Puppeteer Review: a refreshing start to what could be a great PlayStation franchise
- Posted September 10th, 2013 at 12:05 EDT by Timothy Nunes
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The fellows at Sony have created a unique experience in Puppeteer that's deserving of a franchise label. With a little work, the heroic antics of Kutaro and his Excalibur scissors Calibrus can make this cult-following title into a sequel-worthy one.
- Healthy, vast influential combinations
- Calibrus diversifies platforming
- Overzealous narrative is entertaining
- Minimal replay value
- Borderline repetitive gameplay
- Collecting heads: lost opportunity
Above all else, the game's style stood out the most. Featuring a healthy mash-up of Nightmare Before Christmas and LittleBigPlanet, Puppeteer's visuals take on a stance that's as heavily referenced as it is unique. For instance, the Moon Bear King takes similar shape and demeanor from Oogie Boogie, but the setting and circumstance allows him to be more than a copy and paste. Aesthetically, Puppeteer has a lively style that changes with its surroundings incredibly well. Dark, underground zones are designed with claustrophobic care, open landscapes have beautifully rendered maps, and the whole game has a feeling that you're playing with toys as a kid again. This couples well with the fact that the narrative is enriched with adult themes which are interlaced so well beneath the surface of the script that younger kids won't even notice; really, this is a genuine family game, and you can play it with another person.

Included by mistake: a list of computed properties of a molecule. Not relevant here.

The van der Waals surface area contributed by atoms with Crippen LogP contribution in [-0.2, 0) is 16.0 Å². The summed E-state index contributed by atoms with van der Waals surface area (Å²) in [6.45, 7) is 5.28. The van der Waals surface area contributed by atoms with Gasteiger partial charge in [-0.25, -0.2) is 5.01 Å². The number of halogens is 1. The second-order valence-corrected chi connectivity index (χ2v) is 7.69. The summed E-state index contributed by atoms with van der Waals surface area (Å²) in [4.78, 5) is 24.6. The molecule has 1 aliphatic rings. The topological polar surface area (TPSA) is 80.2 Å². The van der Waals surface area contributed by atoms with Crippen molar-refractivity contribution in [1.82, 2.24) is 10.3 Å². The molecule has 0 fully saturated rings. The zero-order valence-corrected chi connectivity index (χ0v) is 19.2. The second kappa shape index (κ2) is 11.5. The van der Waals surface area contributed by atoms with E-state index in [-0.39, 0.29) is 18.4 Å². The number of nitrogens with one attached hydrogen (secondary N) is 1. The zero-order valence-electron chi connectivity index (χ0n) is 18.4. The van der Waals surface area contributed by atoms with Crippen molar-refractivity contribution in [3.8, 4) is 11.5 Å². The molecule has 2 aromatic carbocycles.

On one hand, I’ve never played anything quite like Puppeteer before. On the other hand, I’ve seen everything that Puppeteer has to offer, but that’s only because this game pools heavily, and with stellar execution, references and allusions from so many different facets of entertainment that it will be hard for you to not get something from it. The theatrical style might be overbearing for some, but it adds to the genuine, whimsical flare of the game that in itself cannot be mimicked. It might be a while before I return to Kutaro and the realm of Puppeteer, but I will be thinking about it for a long time. Kutaro, the Moon Bear King, and the cast of makeshift half-wits, conniving allies, and hearty companions make this an equal opportunity title accessible to everyone; but, much like any radical new combination, Puppeteer is best taken in small doses. Sony has something franchise-worthy here, and it wouldn't take much effort to improve upon the formula for each installment, making the sky the limit for such an ambition new title.